Feeds

Apple drives iPhone app developers to the brink

Could pay, will pay. Just not right now

New hybrid storage solutions

A backlog in Apple's payment processing system has left some iPhone developers still waiting for February's payments, leaving some at risk of bankruptcy and considering legal action against the lads in Cupertino.

Desperate developers have been told to stop e-mailing the iTunes finance system and to wait patiently for their money - in some cases tens of thousands of dollars - while Apple sorts things out.

The huge success of Apple's iTunes store has caught the company by surprise, but having sold the service to small-scale developers it's harsh to leave them begging and desperate. Such people don't have the reserves - or lines of credit - to last while Apple sorts out its paper work:

"Over $10,000 here. Family, kids, mortgage etc. Mails unanswered etc. In dispair. No where to go. They don't reply to emails and there is no number. Can't do anything physically because I'm in the European Union."

According to postings on the iPhone developer community Apple has been blaming bank errors and processing problems for the delays. Complainants are being told that payments have been made, that bank errors have caused rejections and, eventually, to stop making such a fuss as they're really busy and trying their best:

"Please stop emailing us. Your 22 emails in the past two days is bordering harassment. We receive a thousand emails a day, and will respond as soon as we can," it told one hard-up dev.

The developer concerned reckons he posted that story onto Apple's support forum too, from where he claims the thread was deleted.

Dealing with thousands of developers (and their banks) all over the world is a significant undertaking, and one for which Apple seems ill-prepared, even when pocketing almost a third of the money in addition to an annual fee. The situation, as ever, is exacerbated by Apple's refusal to comment or apologise, which seems to be a blanket position on everything, except shaken babies. ®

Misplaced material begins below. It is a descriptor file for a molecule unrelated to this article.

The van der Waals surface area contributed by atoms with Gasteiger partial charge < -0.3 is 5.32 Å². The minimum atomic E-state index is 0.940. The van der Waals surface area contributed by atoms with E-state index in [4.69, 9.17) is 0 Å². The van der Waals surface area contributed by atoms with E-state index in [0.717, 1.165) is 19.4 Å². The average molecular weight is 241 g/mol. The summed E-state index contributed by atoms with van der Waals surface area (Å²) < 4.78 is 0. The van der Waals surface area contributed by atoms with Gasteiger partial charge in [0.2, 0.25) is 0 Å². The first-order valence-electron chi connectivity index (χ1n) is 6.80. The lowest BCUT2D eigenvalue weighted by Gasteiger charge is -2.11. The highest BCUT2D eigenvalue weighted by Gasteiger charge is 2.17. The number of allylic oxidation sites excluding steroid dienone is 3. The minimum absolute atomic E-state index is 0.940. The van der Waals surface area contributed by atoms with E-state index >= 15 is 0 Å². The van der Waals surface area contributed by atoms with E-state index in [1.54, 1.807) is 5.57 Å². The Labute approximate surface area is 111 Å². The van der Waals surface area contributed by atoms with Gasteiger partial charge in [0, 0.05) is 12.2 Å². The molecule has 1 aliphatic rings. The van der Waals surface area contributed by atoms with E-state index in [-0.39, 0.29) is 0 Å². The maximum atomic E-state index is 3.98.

Secure remote control for conventional and virtual desktops

More from The Register

next story
Phones 4u slips into administration after EE cuts ties with Brit mobe retailer
More than 5,500 jobs could be axed if rescue mission fails
Blockbuster book lays out the first 20 years of the Smartphone Wars
Symbian's David Wood bares all. Not for the faint hearted
'Serious flaws in the Vertigan report' says broadband boffin
Report 'fails reality test' , is 'simply wrong' and offers ''convenient' justification for FTTN says Rod Tucker
This flashlight app requires: Your contacts list, identity, access to your camera...
Who us, dodgy? Vast majority of mobile apps fail privacy test
Apple Watch will CONQUER smartwatch world – analysts
After Applelocalypse, other wristputers will get stuck in
Shades of Mannesmann: Vodafone should buy T-Mobile US
Biting the bullet would let Blighty-based biz flip the bird at AT&T
Drag queens: Oh, don't be so bitchy, Facebook! Let us use our stage names
Handbags at dawn over free content ad network's ID policy
prev story

Whitepapers

Providing a secure and efficient Helpdesk
A single remote control platform for user support is be key to providing an efficient helpdesk. Retain full control over the way in which screen and keystroke data is transmitted.
Top 5 reasons to deploy VMware with Tegile
Data demand and the rise of virtualization is challenging IT teams to deliver storage performance, scalability and capacity that can keep up, while maximizing efficiency.
Reg Reader Research: SaaS based Email and Office Productivity Tools
Read this Reg reader report which provides advice and guidance for SMBs towards the use of SaaS based email and Office productivity tools.
Security for virtualized datacentres
Legacy security solutions are inefficient due to the architectural differences between physical and virtual environments.
Secure remote control for conventional and virtual desktops
Balancing user privacy and privileged access, in accordance with compliance frameworks and legislation. Evaluating any potential remote control choice.